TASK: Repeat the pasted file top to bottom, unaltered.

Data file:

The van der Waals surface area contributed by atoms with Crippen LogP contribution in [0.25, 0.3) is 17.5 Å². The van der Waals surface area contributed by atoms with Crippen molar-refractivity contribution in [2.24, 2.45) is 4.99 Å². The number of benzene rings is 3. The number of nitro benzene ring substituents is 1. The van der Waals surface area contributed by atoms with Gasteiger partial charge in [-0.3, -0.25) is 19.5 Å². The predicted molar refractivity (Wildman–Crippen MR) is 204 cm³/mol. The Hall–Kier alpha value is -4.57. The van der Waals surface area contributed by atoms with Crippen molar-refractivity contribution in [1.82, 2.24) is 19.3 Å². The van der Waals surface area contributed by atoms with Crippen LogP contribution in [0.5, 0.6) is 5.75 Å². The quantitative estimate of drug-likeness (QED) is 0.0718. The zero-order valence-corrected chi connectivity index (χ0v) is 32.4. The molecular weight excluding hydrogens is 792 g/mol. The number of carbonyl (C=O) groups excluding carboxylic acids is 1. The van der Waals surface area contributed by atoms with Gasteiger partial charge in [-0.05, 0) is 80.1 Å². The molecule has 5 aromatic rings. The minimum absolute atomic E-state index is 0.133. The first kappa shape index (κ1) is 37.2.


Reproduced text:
The van der Waals surface area contributed by atoms with Crippen LogP contribution in [0.25, 0.3) is 17.5 Å². The van der Waals surface area contributed by atoms with Crippen molar-refractivity contribution in [2.24, 2.45) is 4.99 Å². The number of benzene rings is 3. The number of nitro benzene ring substituents is 1. The van der Waals surface area contributed by atoms with Gasteiger partial charge in [-0.3, -0.25) is 19.5 Å². The predicted molar refractivity (Wildman–Crippen MR) is 204 cm³/mol. The Hall–Kier alpha value is -4.57. The van der Waals surface area contributed by atoms with Crippen molar-refractivity contribution in [1.82, 2.24) is 19.3 Å². The van der Waals surface area contributed by atoms with Crippen LogP contribution in [0.5, 0.6) is 5.75 Å². The quantitative estimate of drug-likeness (QED) is 0.0718. The zero-order valence-corrected chi connectivity index (χ0v) is 32.4. The molecular weight excluding hydrogens is 792 g/mol. The number of carbonyl (C=O) groups excluding carboxylic acids is 1. The van der Waals surface area contributed by atoms with Gasteiger partial charge in [-0.05, 0) is 80.1 Å². The molecule has 5 aromatic rings. The minimum absolute atomic E-state index is 0.133. The first kappa shape index (κ1) is 37.2.